The Historic and Philosophic Origins of Kanō Jigorō’s Jūdō Philosophies: Seiryoku Zenyō Jita Kyōei (Best Use of Energy / Mutual Benefit) – The Kanō Chronicles® 

Efforts to ascribe philosophical meaning to various martial arts seem perennial, but documents supporting origin claims are often transparently contrived or unsupported. Notable exceptions are China’s Shaolin kung fu, developed centuries ago and still taught at the Chan (Japanese: Zen) Buddhist Shaolin temple in China, and Japan’s Shorinji Kempō, developed to popularize the school’s Zen practice. Many koryū (ancient Japanese martial arts) claim unique philosophies but cite tales of inspiration by intense, training-inspired visions or even visitations by tengu (long-nosed goblins). But the genuine philosophical roots of one modern Japanese martial art practiced worldwide were misunderstood, overlooked, then finally lost to history. That art is jūdō, a modernized version of jūjutsu, the ancient samurai martial art of fighting barehanded.

Although Kanō spoke about his jūdō philosophies frequently in Japanese and occasionally in English for decades, he never disclosed their origins, and their exact meaning escaped jūdōka for nearly 100 years. While his writings were clearly influenced by ancient Eastern philosophy more than 2,200 years old, this paper, adopted from the forthcoming manuscript The Kanō Chronicles: The Untold History of Modern Japan,® will show how the core of his philosophy came from 19th century English philosophers.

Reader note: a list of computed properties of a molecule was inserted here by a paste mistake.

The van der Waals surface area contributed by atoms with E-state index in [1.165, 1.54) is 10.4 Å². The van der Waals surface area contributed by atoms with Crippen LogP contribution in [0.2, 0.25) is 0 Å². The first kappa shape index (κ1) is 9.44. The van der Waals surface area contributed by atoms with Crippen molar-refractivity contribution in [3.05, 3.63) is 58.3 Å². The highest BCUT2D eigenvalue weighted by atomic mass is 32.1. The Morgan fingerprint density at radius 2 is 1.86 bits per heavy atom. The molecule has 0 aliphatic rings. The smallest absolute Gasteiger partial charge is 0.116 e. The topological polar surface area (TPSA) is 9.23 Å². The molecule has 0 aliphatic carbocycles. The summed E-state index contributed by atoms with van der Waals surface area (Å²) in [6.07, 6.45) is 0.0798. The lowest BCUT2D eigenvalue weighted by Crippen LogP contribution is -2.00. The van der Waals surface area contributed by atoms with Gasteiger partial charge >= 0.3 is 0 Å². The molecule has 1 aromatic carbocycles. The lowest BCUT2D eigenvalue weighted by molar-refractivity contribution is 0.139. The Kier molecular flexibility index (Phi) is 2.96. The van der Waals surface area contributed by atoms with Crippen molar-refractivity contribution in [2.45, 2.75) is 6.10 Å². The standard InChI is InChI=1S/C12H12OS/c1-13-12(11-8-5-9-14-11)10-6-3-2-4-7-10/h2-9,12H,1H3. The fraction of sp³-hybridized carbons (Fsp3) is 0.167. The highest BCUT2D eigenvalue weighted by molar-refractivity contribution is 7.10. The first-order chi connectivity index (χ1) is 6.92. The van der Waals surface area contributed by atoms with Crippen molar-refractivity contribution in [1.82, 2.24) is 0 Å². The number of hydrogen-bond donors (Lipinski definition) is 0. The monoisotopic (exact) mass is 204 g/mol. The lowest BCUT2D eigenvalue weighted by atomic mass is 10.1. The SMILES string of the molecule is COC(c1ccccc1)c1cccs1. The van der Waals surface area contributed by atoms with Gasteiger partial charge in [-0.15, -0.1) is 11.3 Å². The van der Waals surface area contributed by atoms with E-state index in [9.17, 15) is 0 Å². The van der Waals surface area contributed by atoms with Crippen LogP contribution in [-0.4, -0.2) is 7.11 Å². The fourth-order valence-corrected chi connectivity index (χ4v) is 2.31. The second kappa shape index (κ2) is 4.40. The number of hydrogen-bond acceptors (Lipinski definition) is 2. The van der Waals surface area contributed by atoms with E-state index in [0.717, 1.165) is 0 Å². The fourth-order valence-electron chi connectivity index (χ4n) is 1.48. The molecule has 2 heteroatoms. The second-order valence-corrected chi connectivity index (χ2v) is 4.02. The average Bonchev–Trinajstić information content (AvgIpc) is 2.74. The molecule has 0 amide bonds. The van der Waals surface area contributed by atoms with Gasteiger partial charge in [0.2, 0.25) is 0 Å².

Lance Gatling
Author / Lecturer
The Kanō Chronicles
Tokyo, Japan – please send a note to give us feedback.
Thank you!
©2021 Lance Gatling, The Kanō Chronicles

4 thoughts on “The Historic and Philosophic Origins of Kanō Jigorō’s Jūdō Philosophies: Seiryoku Zenyō Jita Kyōei (Best Use of Energy / Mutual Benefit) – The Kanō Chronicles® 

    1. Hello. Thanks for your note; I’m glad you found it inspirational. I believe this should affect interpretations of Kanō shihan’s activities. Certainly his approach to publishing from the mid-1920s is enlightened by understanding this.

      The citation should read like the below (this is the Chicago style for an unpublished conference paper, adjust if you use a different style). And thank you for asking.

      Gatling, Lance.
      “The Historical Background and Philosophic Basis of Kanō Jigorō’s Jūdō Principles Seiryoku Zenyō Jita Kyōei (Best Use of Energy / Mutual Prosperity).”
      Paper presented at the Society for the Study of Philosophy and the Martial Arts Annual Meeting, Online, March 2021.


  1. Good morning. Thank you for your prompt reply and for agreeing to be cited. The paper has yet to be written (the term has only just begun) but I’ll be happy to let you see it. I have a feeling that I will be reverting to Kano Sensei’s philosophy more than once. I see judo everywhere. In fact, I just applied it to the fluidity of the nebulae vortex in van Gogh’s The Starry Night. And the idea that asymmetrical composition maintains balance blew me away.
    Stay safe.


Leave a Reply

Fill in your details below or click an icon to log in: Logo

You are commenting using your account. Log Out /  Change )

Facebook photo

You are commenting using your Facebook account. Log Out /  Change )

Connecting to %s